Once associated with mass production and gallons of plonk, the Languedoc region in southwest France is now firmly established on the country’s quality wine map. Established pioneers, as well as the many new small producers, keep pushing the boundaries of what can be achieved here – all without propelling prices to the stratosphere! The transformation here is unique in France, as the Languedoc learns that it cannot rest on its laurels if it wants to compete in a robust marketplace. Only recently, a new classification of Grands Vins du Languedoc and Grands Crus du Languedoc was established, in a move to demonstrate the improved quality that the region has seen.
Some genuinely great wine is undoubtedly now being made in the Languedoc. The region encompasses a wide area, a vast arc from the Spanish border towards the lower Rhone valley. The Romans planted the first vines in France here, who saw great potential in these Great Plains and mountainous valleys. Most but by no means all of this is produced under several different appellations, now under Grand Vins or Grands Crus’s umbrella. However, for reasons of practicality and location, several splendid new-wave wines, particularly red, are being produced as Vins de Pays. A number are Vins de Pays d’Oc, but Vins De Pays d l’Herault also features, including two of the most significant properties in the region, Mas de Daumas Gassac and Domaine de La Grange des Peres.
One of the biggest and most important appellations is the Coteaux du Languedoc AC. Vast and sprawling, it stretches from Nimes in the east around the coastline to Narbonne and a considerable distance into the hills of the Gard and Herault districts. Twelve villages can add their village names as crus, including La Clape, Picpoul de Pinet, and Pic Saint-Loup. There are some splendid wines here, generally blends of Syrah, Grenache, and Mourvèdre for the reds and the whites from a host of varieties, including Roussane, Grenache Blanc, and Clairette.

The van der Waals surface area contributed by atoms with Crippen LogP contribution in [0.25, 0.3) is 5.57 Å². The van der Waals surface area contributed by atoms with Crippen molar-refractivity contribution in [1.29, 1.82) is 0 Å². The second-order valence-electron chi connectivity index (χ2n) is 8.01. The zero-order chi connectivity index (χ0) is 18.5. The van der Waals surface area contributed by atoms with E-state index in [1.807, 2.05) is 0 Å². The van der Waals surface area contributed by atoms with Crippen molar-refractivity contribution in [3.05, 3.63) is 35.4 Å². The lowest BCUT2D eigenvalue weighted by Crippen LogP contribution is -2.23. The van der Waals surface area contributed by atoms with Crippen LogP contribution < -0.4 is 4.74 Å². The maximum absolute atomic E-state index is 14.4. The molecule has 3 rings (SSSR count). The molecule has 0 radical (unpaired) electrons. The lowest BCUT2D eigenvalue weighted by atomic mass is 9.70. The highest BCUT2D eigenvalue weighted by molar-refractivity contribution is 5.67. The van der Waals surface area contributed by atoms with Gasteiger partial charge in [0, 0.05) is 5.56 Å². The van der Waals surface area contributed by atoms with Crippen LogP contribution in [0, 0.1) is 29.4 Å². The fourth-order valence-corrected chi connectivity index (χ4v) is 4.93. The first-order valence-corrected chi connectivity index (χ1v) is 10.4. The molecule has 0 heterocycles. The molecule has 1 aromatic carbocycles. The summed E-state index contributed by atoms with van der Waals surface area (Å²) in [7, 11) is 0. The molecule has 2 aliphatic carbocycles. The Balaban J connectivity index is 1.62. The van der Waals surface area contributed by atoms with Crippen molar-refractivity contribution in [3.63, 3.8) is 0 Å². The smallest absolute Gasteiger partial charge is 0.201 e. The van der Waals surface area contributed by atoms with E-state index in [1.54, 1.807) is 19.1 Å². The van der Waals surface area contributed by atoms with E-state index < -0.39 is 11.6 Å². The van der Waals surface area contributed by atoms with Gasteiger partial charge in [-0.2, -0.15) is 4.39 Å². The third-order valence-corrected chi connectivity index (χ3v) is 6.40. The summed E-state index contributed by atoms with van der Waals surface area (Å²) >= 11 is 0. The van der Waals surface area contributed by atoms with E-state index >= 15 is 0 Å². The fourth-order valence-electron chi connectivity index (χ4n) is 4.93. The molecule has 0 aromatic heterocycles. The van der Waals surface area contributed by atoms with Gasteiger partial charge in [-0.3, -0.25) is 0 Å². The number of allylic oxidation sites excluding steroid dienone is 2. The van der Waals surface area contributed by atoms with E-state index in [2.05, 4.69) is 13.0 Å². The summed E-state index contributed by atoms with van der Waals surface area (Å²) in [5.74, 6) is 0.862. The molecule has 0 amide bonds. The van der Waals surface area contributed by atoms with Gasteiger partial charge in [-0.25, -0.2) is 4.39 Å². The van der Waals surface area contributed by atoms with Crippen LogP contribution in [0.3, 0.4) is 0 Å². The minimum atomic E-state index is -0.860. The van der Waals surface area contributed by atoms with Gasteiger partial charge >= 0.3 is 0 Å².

Just to the north of Beziers and to the west of the Coteaux du Languedoc are the small appellations of Faugeres and Saint-Chinian. Some magnificent small estates are now producing great reds; the most important variety is Syrah (which loves the soil here), although Grenache, Mourvèdre, and old–vine Carignan all play an important role in the local winemaking. There are also several Muscat-based dessert wines, which include Muscat de Frontignan, Muscat de Mireval, and Muscat de Lunel.
Several key appellations are south of Narbonne and stretch down to the hills of the Roussillon. For a long time, Minervois, Corbières, and Fitou had been regarded as little more than French workhorse wines, passable on a long airplane journey! This, thankfully, is no longer the case today. The wines of Minervois have shown the most potential, and within that appellation is the recent cru sub-zone of La Liviniere, the source of generally the richest wines of the AC. To the west of Minervois, the smaller AC of Cabardes has real potential, and the Bordeaux Varieties Cabernet Sauvignon, Merlot, and Cabernet France are essential here. Finally, Fitou, one of the first ACs established in the region, has shown real progress in the last two years, and exciting new producers are emerging all the time!
To the west of Fitou, in the rolling hills around the town of Limoux, cool hillside vineyards are planted with Chardonnay and Mauzac. Excellent sparkling wines are made here, both Blanquette de Limoux and Cremant de Limoux, but the barrel-fermented Chardonnays cause the most excitement in the region. Often blended with a small portion of Viognier, they show the richness and aromatic freshness unrivaled in the Languedoc. Beautiful, rich, structured wines rival New World’s best.
The Languedoc region continues to develop into the most exciting region in France today. New appellations are being created, new winemakers are coming to the fore, and new ideas are debated and argued over. We can often associate France with rigid appellation structures and cumbersome rules about what variety you can plant and what style of wine you make. Many growers in the Languedoc have adopted the Vins de Pays classification, which allows them to rid themselves of restrictions and plant a much more extensive range of varieties in a particular area. It is France’s answer to the New World, where freedom and diversity are being embraced to unlock the enormous potential of this fascinating part of the wine map.